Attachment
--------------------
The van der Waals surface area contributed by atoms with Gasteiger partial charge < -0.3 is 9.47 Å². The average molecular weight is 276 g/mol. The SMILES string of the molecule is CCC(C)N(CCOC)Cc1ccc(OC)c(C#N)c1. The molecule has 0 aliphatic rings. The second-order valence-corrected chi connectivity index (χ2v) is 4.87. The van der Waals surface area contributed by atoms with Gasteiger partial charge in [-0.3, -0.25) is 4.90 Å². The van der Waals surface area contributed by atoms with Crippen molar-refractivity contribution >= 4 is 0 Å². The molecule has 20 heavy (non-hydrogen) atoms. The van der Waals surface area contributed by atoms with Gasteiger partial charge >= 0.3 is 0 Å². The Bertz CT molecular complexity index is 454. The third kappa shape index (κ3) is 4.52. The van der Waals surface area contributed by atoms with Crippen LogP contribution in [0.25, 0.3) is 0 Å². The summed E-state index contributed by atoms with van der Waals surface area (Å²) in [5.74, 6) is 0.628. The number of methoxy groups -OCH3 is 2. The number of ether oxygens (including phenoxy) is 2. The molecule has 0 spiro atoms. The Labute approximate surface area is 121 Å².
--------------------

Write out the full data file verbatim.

The van der Waals surface area contributed by atoms with Gasteiger partial charge < -0.3 is 9.47 Å². The average molecular weight is 276 g/mol. The SMILES string of the molecule is CCC(C)N(CCOC)Cc1ccc(OC)c(C#N)c1. The molecule has 0 aliphatic rings. The second-order valence-corrected chi connectivity index (χ2v) is 4.87. The van der Waals surface area contributed by atoms with Gasteiger partial charge in [-0.3, -0.25) is 4.90 Å². The van der Waals surface area contributed by atoms with Crippen molar-refractivity contribution >= 4 is 0 Å². The molecule has 20 heavy (non-hydrogen) atoms. The van der Waals surface area contributed by atoms with Gasteiger partial charge >= 0.3 is 0 Å². The Bertz CT molecular complexity index is 454. The third kappa shape index (κ3) is 4.52. The van der Waals surface area contributed by atoms with Crippen LogP contribution in [0.25, 0.3) is 0 Å². The summed E-state index contributed by atoms with van der Waals surface area (Å²) in [5.74, 6) is 0.628. The number of methoxy groups -OCH3 is 2. The number of ether oxygens (including phenoxy) is 2. The molecule has 0 spiro atoms. The Labute approximate surface area is 121 Å².